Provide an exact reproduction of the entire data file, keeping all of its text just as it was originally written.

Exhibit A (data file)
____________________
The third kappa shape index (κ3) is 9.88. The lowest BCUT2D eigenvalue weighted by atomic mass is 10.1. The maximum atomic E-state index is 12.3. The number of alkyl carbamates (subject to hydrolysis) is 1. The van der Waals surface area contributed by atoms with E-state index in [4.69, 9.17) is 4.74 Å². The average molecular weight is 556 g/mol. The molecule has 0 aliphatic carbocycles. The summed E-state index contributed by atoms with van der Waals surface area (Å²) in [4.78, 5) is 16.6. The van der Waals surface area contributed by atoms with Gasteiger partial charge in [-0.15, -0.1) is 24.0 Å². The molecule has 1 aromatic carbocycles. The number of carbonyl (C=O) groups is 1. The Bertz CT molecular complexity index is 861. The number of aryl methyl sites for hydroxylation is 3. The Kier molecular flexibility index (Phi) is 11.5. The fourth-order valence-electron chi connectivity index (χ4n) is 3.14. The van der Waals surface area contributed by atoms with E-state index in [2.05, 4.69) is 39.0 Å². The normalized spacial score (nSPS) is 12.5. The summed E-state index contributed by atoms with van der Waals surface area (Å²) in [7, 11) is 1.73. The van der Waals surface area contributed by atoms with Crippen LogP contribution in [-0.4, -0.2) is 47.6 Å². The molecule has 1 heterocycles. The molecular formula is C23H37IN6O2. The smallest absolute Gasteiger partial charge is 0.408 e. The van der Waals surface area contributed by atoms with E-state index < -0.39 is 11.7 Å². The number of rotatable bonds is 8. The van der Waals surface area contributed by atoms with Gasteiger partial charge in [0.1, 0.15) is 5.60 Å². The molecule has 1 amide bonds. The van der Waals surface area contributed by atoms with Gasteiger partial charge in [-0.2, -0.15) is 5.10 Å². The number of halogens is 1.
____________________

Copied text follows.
The third kappa shape index (κ3) is 9.88. The lowest BCUT2D eigenvalue weighted by atomic mass is 10.1. The maximum atomic E-state index is 12.3. The number of alkyl carbamates (subject to hydrolysis) is 1. The van der Waals surface area contributed by atoms with E-state index in [4.69, 9.17) is 4.74 Å². The average molecular weight is 556 g/mol. The molecule has 0 aliphatic carbocycles. The summed E-state index contributed by atoms with van der Waals surface area (Å²) in [4.78, 5) is 16.6. The van der Waals surface area contributed by atoms with Gasteiger partial charge in [-0.15, -0.1) is 24.0 Å². The molecule has 1 aromatic carbocycles. The number of carbonyl (C=O) groups is 1. The Bertz CT molecular complexity index is 861. The number of aryl methyl sites for hydroxylation is 3. The Kier molecular flexibility index (Phi) is 11.5. The fourth-order valence-electron chi connectivity index (χ4n) is 3.14. The van der Waals surface area contributed by atoms with E-state index in [2.05, 4.69) is 39.0 Å². The normalized spacial score (nSPS) is 12.5. The summed E-state index contributed by atoms with van der Waals surface area (Å²) in [7, 11) is 1.73. The van der Waals surface area contributed by atoms with Crippen LogP contribution in [-0.4, -0.2) is 47.6 Å². The molecule has 1 heterocycles. The molecular formula is C23H37IN6O2. The smallest absolute Gasteiger partial charge is 0.408 e. The van der Waals surface area contributed by atoms with E-state index < -0.39 is 11.7 Å². The number of rotatable bonds is 8. The van der Waals surface area contributed by atoms with Gasteiger partial charge in [0.1, 0.15) is 5.60 Å². The molecule has 1 amide bonds. The van der Waals surface area contributed by atoms with Gasteiger partial charge in [-0.2, -0.15) is 5.10 Å². The number of halogens is 1.